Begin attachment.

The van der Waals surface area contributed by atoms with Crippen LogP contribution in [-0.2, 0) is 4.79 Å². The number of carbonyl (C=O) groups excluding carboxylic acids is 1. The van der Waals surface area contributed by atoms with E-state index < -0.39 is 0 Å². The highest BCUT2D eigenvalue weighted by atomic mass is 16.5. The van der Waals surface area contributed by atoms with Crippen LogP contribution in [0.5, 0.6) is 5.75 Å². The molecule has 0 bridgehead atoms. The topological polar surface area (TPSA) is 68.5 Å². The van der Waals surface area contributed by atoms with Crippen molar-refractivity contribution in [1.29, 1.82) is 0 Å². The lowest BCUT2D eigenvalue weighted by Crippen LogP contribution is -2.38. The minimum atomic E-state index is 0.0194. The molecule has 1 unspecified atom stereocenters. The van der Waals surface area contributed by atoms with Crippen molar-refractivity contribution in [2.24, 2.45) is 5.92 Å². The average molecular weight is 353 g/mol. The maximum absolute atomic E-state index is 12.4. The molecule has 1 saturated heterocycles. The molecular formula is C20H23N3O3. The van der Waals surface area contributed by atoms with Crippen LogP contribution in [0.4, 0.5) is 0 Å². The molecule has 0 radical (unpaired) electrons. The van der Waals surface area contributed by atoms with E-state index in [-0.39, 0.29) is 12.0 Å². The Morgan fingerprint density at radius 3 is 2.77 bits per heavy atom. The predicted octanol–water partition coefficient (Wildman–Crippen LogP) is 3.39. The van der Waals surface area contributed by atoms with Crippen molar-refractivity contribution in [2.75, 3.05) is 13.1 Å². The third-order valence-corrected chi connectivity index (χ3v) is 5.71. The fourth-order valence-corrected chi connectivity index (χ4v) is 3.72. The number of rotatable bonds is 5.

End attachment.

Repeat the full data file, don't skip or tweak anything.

The van der Waals surface area contributed by atoms with Crippen LogP contribution in [-0.2, 0) is 4.79 Å². The number of carbonyl (C=O) groups excluding carboxylic acids is 1. The van der Waals surface area contributed by atoms with E-state index < -0.39 is 0 Å². The highest BCUT2D eigenvalue weighted by atomic mass is 16.5. The van der Waals surface area contributed by atoms with Crippen LogP contribution in [0.5, 0.6) is 5.75 Å². The molecule has 0 bridgehead atoms. The topological polar surface area (TPSA) is 68.5 Å². The van der Waals surface area contributed by atoms with Crippen molar-refractivity contribution in [1.29, 1.82) is 0 Å². The lowest BCUT2D eigenvalue weighted by Crippen LogP contribution is -2.38. The minimum atomic E-state index is 0.0194. The molecule has 1 unspecified atom stereocenters. The van der Waals surface area contributed by atoms with Crippen molar-refractivity contribution in [2.24, 2.45) is 5.92 Å². The average molecular weight is 353 g/mol. The maximum absolute atomic E-state index is 12.4. The molecule has 1 saturated heterocycles. The molecular formula is C20H23N3O3. The van der Waals surface area contributed by atoms with Crippen LogP contribution in [0.4, 0.5) is 0 Å². The molecule has 0 radical (unpaired) electrons. The van der Waals surface area contributed by atoms with E-state index in [-0.39, 0.29) is 12.0 Å². The Morgan fingerprint density at radius 3 is 2.77 bits per heavy atom. The predicted octanol–water partition coefficient (Wildman–Crippen LogP) is 3.39. The van der Waals surface area contributed by atoms with Crippen molar-refractivity contribution in [2.75, 3.05) is 13.1 Å². The third-order valence-corrected chi connectivity index (χ3v) is 5.71. The fourth-order valence-corrected chi connectivity index (χ4v) is 3.72. The number of rotatable bonds is 5.